23 Jan

At the moment for various reasons, I kind of hate comics. I do not want to make them, draw them, deconstruct them, defend them, discuss them, organize them or write blogs about them. So I’m not going to. Except for this bit here that I’m going to finish as soon as possible so I don’t ingest it and spew (though if it was all over a pile of lame-arse boy graphic novels it would not be so bad).*

This brief and gross-feeling introduction is necessary to set up a post that is not about comics but is about a comics attribute, namely text-image interaction. This is my favourite thing and the most important thing about comics, and sequence and storytelling can fuck right off. I’ve previously ranted about this here.

Anyway! I want to write about things in which the text-image interaction is crucial just like it is in any proper comic. And that is the end of the comics reference and after I’ve had a shower to wash off the ickiness I’ll return and write the rest of this post.

I think there are two kinds of artefact where a word-picture combination is necessary for making meaning. That is if one of those components were missing nothing would make sense. These categories are about intention rather than form and I’m going to describe them as information and aesthetic (the distinction is for convenience only. You all know how I feel about binaries).

Information texts are things like maps, graphs, puzzles and diagrams, stuff that aims to inform, analyse and/or prompt action related to the real world. For example graphs connect to contexts outside of themselves and provide data about that context, and the data needs bars/lines/segments AND labels/keys/units/titles to make sense and be useful. And crosswords need boxes AND clues to enable people to do them.

Informative text-image interactions are very fascinating but likely familiar to everyone so not today’s topic. Instead I’m going to write about the aesthetic kind. In these, the picture-word combination is the object itself rather than a representation of some kind of external reality. It’s someone’s internal ideas/feelings/compulsions made manifest via dual-dependent media. I guess it’s art and as such can make some people feel some things. I feel things about the next two things.

The simultaneous book

The simultaneous book, La Prose du Transsibérien et de la Petite Jehanne de France, was a collaboration between artist Sonia Delaunay (who rules so hard) and writer Blaise Cendrars. They wanted to create a kind of art in which painting and text were indivisible and equal and had nothing at all to do with ‘illustration’.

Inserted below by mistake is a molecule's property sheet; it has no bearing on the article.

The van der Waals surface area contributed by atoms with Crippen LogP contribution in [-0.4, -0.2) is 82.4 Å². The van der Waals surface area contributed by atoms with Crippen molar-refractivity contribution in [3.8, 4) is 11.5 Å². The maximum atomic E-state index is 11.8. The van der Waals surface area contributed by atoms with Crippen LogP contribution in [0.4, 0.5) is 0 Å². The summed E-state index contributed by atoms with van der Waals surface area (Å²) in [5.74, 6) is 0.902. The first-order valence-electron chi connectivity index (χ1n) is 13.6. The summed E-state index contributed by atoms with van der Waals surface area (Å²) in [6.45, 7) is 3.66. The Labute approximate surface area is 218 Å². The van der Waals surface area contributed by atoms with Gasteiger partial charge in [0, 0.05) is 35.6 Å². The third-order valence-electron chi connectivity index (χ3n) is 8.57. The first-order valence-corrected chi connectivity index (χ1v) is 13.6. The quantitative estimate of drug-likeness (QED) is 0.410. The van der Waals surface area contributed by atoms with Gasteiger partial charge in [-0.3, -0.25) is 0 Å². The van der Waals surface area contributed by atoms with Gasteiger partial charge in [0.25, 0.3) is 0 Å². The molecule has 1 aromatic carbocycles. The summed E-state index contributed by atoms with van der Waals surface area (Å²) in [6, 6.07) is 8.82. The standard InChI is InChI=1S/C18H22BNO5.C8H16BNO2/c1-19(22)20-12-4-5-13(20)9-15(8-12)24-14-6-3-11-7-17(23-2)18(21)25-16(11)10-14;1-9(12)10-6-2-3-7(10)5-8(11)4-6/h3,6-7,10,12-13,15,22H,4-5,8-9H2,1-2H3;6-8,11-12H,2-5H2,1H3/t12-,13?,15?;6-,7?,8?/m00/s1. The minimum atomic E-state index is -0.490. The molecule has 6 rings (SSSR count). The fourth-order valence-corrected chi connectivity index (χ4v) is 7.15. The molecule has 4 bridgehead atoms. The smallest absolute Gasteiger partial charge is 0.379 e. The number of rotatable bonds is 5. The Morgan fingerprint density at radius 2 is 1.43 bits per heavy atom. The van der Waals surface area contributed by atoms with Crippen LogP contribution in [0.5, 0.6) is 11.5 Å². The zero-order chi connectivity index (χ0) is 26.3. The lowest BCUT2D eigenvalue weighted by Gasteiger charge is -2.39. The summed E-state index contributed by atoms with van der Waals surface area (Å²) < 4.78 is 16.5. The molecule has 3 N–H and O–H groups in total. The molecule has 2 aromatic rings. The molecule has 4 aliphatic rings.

Delaunay's wonderous shapes and colours express the sadness of Cendrar’s  poem (it’s about a boy on the Trans-Siberien Express travelling in the company of a French prostitute. There’s lots of yearning and insecurity and disappointment and life passing by like the scenery through the windows). The idea is to see and read and feel all at the same time.

The simultaneous book was big, printed on four sheets stuck together and folded like an accordion. It had a planned print run of 150 copies that when placed end to end, were the same height as the Eiffel Tower (at the time considered a powerful symbol for modernism). 

Of the project Cendrars said, “Madame Delaunay has made such a beautiful book of colors that my poem is more saturated with light than is my life. That’s what makes me happy”. It makes me happy also.

Concrete poetry

With concrete poetry meaning relies on the arrangement and appearance of words and letters as much as it does their definition, symbolism or verbal significance. 

It grew out of the mid-20th century avant-garde and like the simultaneous book, aimed to move image from an auxiliary expression to a primary one. I.e. from ‘illustration’ where pictures follow on from text to a non-hierarchical integration of both forms, equally crucial for understanding. Because of this it’s seen as significant art movement and a significant literature movement. Fancy.

There have been lots of concrete poets. Here are a few of the famous ones and examples of their work:

Mary Ellen Solt Forsythia 1966

Decio Pignatari bebe coca cola 1957

Niikuni Seiichi River or Sandbank 1966

Pierre Garnier Pik Bou 1966

There’s stuff around that looks like concrete poetry. Some of it is cool - ascii art, the shape poetry kids make at school - and some of it is not - those ugly word cloud things. But I think the resemblance is superficial. Concrete poetry was consciously political, almost manifesto-driven, an attempt to subvert and confuse the written and visual divide as constructed at the time. Its content was also often political, critiquing for example capitalism and gender and culture norms. Hardcore all round.

*Sure, probably I’ll get over it…whatever…

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